The footage features air, ship and artillery bombardment, amphibious landings, infantry movement, banzai, tanks rolling into the city past the statue of Sir Stamford Raffles and “Tiger of Malaya,” General Tomoyuki Yamashita.
You can see some of the footage used in this documentary, WWII Battlefront Pacific: Fall of Singapore (2001; Madacy Entertainment):
I never know which example I will spontaneously summon during a lecture as I have a decent memory for incidents and stories. Sometimes though, undergraduates have to help me out.
Flu-meds can addle my mind and a case in point was my drugged state at the recent LSM1103 Biodiversity lecture on arthropods. I decided to call up a scene of a giant spider from a popular movie I was pretty sure most undergraduates had seen – Harry Potter.
From my fogged mind, I painted a scene of Harry Potter waving a sword heroically at a large spider.
But, really, it was Samwise Gamgee in Lord of the Rings.
Excitement erupted at my confusion and as I struggled with the spider’s name, the undergrads helpfully provided that it was Aragog, and not Aragon.
After the lecture I shared these clips on the class Facebook page to acknowledge the confusion I had been in – there are two spiders in two movies, Shelob the ancient giant spider which Samwise Gangee battles valiantly in Lord of the Rings: The Return of the King and the ageing acromantula Aragog in Harry Potter and the Chamber of Secrets.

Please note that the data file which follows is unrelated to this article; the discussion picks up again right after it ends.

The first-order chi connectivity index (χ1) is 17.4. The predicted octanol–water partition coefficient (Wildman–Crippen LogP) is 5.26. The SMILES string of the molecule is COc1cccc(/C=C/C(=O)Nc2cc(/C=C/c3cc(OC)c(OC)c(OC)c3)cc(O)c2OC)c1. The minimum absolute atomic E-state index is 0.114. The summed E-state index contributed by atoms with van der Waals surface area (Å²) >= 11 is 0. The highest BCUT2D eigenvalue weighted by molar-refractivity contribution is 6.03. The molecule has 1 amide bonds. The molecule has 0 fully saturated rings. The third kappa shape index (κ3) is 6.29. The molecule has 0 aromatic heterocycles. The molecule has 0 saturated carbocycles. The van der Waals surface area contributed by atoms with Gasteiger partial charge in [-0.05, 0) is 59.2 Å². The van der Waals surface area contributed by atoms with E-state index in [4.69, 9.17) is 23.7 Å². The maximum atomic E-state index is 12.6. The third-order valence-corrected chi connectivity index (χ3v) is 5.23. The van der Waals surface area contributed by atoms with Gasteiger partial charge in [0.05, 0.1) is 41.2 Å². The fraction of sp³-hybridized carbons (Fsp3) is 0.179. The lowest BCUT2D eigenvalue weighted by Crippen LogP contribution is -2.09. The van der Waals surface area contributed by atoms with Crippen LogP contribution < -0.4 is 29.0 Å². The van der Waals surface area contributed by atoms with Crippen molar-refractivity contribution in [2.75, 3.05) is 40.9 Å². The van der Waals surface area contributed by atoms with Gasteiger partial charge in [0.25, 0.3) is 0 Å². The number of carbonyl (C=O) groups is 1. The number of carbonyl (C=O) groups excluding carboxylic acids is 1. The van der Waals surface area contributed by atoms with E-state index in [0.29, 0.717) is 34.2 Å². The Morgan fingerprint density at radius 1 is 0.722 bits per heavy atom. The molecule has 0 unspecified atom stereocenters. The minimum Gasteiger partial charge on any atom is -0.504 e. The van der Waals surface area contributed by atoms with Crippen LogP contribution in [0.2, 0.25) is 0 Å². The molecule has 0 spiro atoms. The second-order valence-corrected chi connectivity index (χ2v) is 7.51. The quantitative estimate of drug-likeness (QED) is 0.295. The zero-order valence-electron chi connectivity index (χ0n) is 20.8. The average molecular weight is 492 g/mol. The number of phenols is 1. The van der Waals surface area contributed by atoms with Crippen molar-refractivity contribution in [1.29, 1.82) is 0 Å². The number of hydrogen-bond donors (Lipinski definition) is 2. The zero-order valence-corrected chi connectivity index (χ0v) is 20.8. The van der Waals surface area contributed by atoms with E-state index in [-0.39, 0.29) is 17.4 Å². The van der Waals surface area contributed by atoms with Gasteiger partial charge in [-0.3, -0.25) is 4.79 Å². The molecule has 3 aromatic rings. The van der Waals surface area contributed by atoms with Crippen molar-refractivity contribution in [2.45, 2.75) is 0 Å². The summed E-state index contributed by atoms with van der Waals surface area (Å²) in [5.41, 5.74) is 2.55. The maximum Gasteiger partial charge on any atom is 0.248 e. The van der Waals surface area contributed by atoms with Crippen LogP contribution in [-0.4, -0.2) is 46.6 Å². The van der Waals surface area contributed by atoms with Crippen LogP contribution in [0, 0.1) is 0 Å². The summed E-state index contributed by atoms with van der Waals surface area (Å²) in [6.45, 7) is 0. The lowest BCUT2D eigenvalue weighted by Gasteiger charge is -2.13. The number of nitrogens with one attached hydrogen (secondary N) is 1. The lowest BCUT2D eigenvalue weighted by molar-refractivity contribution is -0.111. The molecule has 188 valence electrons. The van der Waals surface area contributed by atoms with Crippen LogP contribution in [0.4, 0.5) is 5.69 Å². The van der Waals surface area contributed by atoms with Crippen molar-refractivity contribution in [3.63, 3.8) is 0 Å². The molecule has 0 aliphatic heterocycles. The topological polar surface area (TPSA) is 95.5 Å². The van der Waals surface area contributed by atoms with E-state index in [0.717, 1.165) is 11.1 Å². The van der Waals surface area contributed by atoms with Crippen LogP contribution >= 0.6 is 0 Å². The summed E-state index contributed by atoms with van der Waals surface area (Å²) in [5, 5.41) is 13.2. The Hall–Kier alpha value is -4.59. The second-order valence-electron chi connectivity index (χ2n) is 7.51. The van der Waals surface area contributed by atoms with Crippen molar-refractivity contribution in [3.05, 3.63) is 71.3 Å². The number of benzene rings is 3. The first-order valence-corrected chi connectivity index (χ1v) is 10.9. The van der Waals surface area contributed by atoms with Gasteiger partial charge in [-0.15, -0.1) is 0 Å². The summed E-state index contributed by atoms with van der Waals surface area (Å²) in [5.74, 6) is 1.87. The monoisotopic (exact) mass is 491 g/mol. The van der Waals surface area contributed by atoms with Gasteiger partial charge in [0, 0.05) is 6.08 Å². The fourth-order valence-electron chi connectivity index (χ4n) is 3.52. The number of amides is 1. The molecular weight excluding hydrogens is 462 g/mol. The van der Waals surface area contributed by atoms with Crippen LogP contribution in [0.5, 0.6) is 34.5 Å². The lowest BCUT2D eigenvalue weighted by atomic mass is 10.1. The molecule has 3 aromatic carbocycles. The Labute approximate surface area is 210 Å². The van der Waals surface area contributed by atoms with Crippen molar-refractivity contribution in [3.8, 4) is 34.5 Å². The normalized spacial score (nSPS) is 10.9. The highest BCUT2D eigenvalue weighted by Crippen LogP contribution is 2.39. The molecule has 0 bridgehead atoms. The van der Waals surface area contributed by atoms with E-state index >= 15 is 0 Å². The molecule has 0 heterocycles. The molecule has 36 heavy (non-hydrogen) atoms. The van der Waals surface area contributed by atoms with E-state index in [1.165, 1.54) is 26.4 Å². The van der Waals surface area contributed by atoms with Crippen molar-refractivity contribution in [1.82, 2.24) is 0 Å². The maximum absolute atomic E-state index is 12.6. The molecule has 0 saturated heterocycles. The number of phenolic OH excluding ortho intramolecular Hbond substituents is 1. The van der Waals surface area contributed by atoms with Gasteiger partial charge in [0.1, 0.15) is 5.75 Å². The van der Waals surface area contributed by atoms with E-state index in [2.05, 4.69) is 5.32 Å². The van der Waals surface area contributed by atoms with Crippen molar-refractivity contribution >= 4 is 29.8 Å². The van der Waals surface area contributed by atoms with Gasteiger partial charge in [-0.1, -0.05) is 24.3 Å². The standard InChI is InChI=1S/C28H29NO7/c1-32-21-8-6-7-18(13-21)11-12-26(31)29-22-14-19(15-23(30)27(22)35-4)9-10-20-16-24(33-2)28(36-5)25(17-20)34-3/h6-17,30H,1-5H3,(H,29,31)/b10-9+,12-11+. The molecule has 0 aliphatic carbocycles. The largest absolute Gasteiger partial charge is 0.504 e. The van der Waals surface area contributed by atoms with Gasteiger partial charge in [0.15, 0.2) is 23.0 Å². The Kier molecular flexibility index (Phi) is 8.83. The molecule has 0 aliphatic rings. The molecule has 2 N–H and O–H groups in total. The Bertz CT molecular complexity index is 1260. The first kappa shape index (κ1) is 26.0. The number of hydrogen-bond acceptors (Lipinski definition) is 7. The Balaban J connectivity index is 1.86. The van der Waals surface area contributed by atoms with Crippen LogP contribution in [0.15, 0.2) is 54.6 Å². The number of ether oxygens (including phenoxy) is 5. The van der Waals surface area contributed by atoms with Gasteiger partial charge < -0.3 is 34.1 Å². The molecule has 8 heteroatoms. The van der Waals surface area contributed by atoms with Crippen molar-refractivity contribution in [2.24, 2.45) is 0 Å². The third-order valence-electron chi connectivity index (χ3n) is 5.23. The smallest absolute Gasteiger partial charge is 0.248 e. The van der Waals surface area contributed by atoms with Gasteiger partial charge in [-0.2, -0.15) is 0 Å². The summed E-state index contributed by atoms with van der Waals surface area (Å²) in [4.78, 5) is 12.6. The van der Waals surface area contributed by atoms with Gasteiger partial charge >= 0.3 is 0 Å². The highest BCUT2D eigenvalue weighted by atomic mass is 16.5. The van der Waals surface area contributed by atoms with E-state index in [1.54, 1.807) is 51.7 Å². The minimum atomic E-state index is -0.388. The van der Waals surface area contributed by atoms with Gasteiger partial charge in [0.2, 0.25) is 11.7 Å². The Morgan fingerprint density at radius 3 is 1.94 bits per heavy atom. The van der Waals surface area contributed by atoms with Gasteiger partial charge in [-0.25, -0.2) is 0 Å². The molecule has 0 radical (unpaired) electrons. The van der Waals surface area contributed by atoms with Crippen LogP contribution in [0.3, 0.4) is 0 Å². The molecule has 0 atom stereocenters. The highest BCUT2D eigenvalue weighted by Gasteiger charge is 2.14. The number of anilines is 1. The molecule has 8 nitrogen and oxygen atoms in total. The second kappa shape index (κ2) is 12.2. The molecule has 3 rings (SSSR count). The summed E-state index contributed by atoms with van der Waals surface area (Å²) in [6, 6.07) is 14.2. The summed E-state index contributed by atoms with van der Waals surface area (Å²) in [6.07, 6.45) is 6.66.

I love how the clips are available so easily to clarify. And spider do have a bad rep.
The point of mentioning any of this was for the biodiversity undergrads to realise they had actually seen chelicerate morphology depicted on the big screen. Armed with that knowledge of anatomy, they could now think of the ways to outwit a humoungous spider if it was out to get them.
Next time they watch the movies, they’ll think like biologists.
It was a weeknight fund-raising film screening for Crescent and my friend Oi Yee had proffered a few of us tickets. All I knew about Ilo Ilo was that it was a story about a Filipino maid working for a Singapore family.
Trepidation. Was it going to be tragic? A film award winner probably meant something moody, didn’t it?
And I slept in the last few movies I watched on a weeknight. In a restful dark room, sleep was inevitable.
Then the movie started. I was awake from the first second, not wanting to blink to miss a scene.
It was engaging, and as ordinary details unfolded in familiar lives, it was compelling and fascinating.
It resonated of an older Singapore, somehow projecting a familiar, restful feel. Layers which I now missed, like so many others in Singapore, which had come and gone.